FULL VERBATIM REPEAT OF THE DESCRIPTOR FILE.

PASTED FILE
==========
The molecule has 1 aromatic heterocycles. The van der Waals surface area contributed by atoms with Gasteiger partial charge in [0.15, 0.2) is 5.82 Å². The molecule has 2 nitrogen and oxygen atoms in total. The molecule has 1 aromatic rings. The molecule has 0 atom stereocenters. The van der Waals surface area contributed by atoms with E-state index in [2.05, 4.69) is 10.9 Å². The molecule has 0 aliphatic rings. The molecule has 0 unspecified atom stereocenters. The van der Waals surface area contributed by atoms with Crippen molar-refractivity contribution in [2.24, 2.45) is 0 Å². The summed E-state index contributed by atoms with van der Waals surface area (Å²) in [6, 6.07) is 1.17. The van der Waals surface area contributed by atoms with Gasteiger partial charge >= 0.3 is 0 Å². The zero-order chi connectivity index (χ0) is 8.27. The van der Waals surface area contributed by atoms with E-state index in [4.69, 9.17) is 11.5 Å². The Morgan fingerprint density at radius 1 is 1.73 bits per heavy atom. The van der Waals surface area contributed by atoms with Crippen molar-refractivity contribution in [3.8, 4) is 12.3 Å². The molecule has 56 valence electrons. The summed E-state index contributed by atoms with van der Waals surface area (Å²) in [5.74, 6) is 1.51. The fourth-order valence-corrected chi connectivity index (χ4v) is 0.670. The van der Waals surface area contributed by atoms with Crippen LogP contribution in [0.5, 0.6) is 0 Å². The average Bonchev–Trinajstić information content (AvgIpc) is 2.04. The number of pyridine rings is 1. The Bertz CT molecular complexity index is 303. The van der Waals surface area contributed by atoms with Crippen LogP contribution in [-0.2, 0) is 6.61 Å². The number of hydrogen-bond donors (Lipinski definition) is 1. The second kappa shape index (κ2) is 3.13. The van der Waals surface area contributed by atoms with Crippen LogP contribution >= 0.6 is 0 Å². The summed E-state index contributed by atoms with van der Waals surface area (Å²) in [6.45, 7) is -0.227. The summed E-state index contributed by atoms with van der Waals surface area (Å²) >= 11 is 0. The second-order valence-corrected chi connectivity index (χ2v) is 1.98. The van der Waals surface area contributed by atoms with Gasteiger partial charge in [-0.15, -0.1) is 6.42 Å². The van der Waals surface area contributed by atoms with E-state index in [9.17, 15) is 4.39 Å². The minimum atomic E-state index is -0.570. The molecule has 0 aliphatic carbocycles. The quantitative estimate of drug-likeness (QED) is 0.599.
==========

The molecule has 1 aromatic heterocycles. The van der Waals surface area contributed by atoms with Gasteiger partial charge in [0.15, 0.2) is 5.82 Å². The molecule has 2 nitrogen and oxygen atoms in total. The molecule has 1 aromatic rings. The molecule has 0 atom stereocenters. The van der Waals surface area contributed by atoms with E-state index in [2.05, 4.69) is 10.9 Å². The molecule has 0 aliphatic rings. The molecule has 0 unspecified atom stereocenters. The van der Waals surface area contributed by atoms with Crippen molar-refractivity contribution in [2.24, 2.45) is 0 Å². The summed E-state index contributed by atoms with van der Waals surface area (Å²) in [6, 6.07) is 1.17. The van der Waals surface area contributed by atoms with Gasteiger partial charge >= 0.3 is 0 Å². The zero-order chi connectivity index (χ0) is 8.27. The van der Waals surface area contributed by atoms with E-state index in [4.69, 9.17) is 11.5 Å². The Morgan fingerprint density at radius 1 is 1.73 bits per heavy atom. The van der Waals surface area contributed by atoms with Crippen molar-refractivity contribution in [3.8, 4) is 12.3 Å². The molecule has 56 valence electrons. The summed E-state index contributed by atoms with van der Waals surface area (Å²) in [5.74, 6) is 1.51. The fourth-order valence-corrected chi connectivity index (χ4v) is 0.670. The van der Waals surface area contributed by atoms with Crippen LogP contribution in [0.5, 0.6) is 0 Å². The average Bonchev–Trinajstić information content (AvgIpc) is 2.04. The number of pyridine rings is 1. The Bertz CT molecular complexity index is 303. The van der Waals surface area contributed by atoms with Crippen LogP contribution in [-0.2, 0) is 6.61 Å². The number of hydrogen-bond donors (Lipinski definition) is 1. The second kappa shape index (κ2) is 3.13. The van der Waals surface area contributed by atoms with Crippen LogP contribution >= 0.6 is 0 Å². The summed E-state index contributed by atoms with van der Waals surface area (Å²) in [6.45, 7) is -0.227. The summed E-state index contributed by atoms with van der Waals surface area (Å²) >= 11 is 0. The second-order valence-corrected chi connectivity index (χ2v) is 1.98. The van der Waals surface area contributed by atoms with Gasteiger partial charge in [-0.15, -0.1) is 6.42 Å². The van der Waals surface area contributed by atoms with E-state index in [9.17, 15) is 4.39 Å². The minimum atomic E-state index is -0.570. The molecule has 0 aliphatic carbocycles. The quantitative estimate of drug-likeness (QED) is 0.599.